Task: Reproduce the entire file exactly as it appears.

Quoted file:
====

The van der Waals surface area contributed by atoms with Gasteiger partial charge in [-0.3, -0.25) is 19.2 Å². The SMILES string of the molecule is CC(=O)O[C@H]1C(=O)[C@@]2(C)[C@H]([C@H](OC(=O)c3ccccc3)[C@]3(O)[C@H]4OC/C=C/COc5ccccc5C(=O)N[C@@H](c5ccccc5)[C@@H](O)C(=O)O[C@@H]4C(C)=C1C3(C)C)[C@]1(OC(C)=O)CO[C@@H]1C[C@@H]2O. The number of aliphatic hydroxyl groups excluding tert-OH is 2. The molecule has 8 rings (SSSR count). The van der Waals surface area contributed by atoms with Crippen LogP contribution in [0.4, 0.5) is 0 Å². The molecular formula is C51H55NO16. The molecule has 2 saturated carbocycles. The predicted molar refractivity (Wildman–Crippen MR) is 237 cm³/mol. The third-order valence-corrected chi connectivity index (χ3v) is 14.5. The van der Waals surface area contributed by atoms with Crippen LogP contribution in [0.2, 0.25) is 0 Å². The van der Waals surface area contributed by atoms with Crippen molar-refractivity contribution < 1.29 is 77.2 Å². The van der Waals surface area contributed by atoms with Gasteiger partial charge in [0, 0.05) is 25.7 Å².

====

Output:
The van der Waals surface area contributed by atoms with Gasteiger partial charge in [-0.3, -0.25) is 19.2 Å². The SMILES string of the molecule is CC(=O)O[C@H]1C(=O)[C@@]2(C)[C@H]([C@H](OC(=O)c3ccccc3)[C@]3(O)[C@H]4OC/C=C/COc5ccccc5C(=O)N[C@@H](c5ccccc5)[C@@H](O)C(=O)O[C@@H]4C(C)=C1C3(C)C)[C@]1(OC(C)=O)CO[C@@H]1C[C@@H]2O. The number of aliphatic hydroxyl groups excluding tert-OH is 2. The molecule has 8 rings (SSSR count). The van der Waals surface area contributed by atoms with Crippen LogP contribution in [0.4, 0.5) is 0 Å². The molecular formula is C51H55NO16. The molecule has 2 saturated carbocycles. The predicted molar refractivity (Wildman–Crippen MR) is 237 cm³/mol. The third-order valence-corrected chi connectivity index (χ3v) is 14.5. The van der Waals surface area contributed by atoms with Crippen LogP contribution in [0.2, 0.25) is 0 Å². The van der Waals surface area contributed by atoms with Crippen molar-refractivity contribution < 1.29 is 77.2 Å². The van der Waals surface area contributed by atoms with Gasteiger partial charge in [0, 0.05) is 25.7 Å².